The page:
Climate change is cultural change

Conference in Essen on The Great Transformation

By now it is obvious for most informed people that climate change is an extremely urgent issue that we need to address immediately to avoid irreversible changes to our climate system that will be devastating to many people living on our planet.  And we know that we have the technologies to transfer our energy system into a low-carbon system within this century. How come that we still don’t act effectively? How come we keep falling further and further behind, with climate change proceeding faster than expected? How come the solutions offered by politicians so far don’t even come close to the urgency of the matter?

One major problem is that we still do not have a clear idea how to implement the great transformation in our social systems. How can we move people to action? While we are debating the science and technology, there is very little discourse about the fact that climate change requires a massive social change in the order of the industrial revolution; but not in the time frame of a century – as Prof. Schellnhuber pointed out – but in the order of decades. For Prof. Dixon from the University of Waterloo it is clear that the solutions to climate change will reside largely on the level of social change.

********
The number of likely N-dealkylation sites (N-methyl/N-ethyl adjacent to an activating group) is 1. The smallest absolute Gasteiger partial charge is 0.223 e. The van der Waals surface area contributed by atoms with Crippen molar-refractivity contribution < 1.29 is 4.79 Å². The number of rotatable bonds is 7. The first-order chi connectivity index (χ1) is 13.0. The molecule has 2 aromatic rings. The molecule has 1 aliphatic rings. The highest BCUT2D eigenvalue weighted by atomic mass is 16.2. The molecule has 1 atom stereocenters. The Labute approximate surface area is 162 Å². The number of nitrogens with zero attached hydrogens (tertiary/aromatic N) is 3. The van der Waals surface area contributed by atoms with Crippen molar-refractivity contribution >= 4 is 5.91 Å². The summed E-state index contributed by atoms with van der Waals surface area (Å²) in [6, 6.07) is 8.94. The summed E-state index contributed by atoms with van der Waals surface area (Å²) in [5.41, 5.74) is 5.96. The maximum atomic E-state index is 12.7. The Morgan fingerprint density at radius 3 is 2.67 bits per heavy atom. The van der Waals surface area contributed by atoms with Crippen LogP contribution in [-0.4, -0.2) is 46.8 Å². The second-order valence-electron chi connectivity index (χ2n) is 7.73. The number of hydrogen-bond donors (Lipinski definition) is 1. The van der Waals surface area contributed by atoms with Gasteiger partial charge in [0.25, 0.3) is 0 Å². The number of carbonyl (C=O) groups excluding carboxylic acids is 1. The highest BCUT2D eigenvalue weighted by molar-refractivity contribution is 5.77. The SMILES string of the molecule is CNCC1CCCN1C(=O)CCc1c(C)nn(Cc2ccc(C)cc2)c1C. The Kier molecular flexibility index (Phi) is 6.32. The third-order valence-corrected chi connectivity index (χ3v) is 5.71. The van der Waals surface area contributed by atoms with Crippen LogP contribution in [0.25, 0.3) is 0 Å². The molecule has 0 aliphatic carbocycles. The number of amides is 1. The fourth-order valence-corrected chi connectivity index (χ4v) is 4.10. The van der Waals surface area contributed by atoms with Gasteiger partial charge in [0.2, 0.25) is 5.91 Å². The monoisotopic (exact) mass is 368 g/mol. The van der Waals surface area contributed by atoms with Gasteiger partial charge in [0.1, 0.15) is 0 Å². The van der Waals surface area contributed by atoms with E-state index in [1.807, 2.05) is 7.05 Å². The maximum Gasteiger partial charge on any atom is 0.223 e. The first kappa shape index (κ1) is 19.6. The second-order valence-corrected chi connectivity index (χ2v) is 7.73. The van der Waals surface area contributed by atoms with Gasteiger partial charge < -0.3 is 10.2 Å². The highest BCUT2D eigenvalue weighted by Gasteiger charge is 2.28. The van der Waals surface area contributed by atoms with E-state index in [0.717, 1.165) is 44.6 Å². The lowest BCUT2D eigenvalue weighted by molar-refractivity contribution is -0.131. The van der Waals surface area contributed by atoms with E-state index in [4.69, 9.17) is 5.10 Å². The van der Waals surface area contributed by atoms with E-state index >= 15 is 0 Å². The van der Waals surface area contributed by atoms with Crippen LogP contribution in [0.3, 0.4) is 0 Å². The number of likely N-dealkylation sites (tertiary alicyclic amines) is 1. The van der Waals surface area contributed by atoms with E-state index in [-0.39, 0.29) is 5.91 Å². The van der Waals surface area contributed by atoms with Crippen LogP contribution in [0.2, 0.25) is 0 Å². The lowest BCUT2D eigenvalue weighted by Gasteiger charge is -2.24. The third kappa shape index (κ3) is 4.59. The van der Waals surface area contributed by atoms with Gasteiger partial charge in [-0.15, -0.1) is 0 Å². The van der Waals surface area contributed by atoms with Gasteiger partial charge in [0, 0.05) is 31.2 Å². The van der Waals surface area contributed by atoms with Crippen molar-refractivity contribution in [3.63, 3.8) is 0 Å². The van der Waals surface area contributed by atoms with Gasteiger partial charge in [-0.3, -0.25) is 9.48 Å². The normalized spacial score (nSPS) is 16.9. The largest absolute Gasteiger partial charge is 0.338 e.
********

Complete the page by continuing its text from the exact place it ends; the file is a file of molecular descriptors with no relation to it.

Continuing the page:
It is this problem that is being discussed in Essen during the next 2 days by experts in climate science, social sciences, and economy. The Mercator Foundation invited to a conference, called The Great Transformation: Climate change as cultural change. In a series of presentations and panel discussions the ca 450 participants from all over the world will try to get a better grip on questions like: Which social changes are needed to be able to implement effective climate policies? How do we best foster behavioral changes? It is high time to break away from conceptual discussions and start practical changes. But how?

One point was clear on the first evening: Experts need to reach out more, and more understandably, to the general public. But I wonder how experts can increase their involvement in public education without losing their credibility by fellow peers? Public outreach takes time and energy away from publishing and writing grants – and those are the main parameters by which scientists are judged today. In order for social change to be enhanced by experts, we not only need to transform the society out there, but also the society within the group of experts – changing our value system, and promoting outreach even though it will reduce our publication record. It is time to not only talk about the world outside from us, but also within.

John Schellnhuber said: “We need a new contract between science and society.” How exactly that contract will look like, and how we can implement it, will hopefully get clearer during the conference.

Maiken Winter

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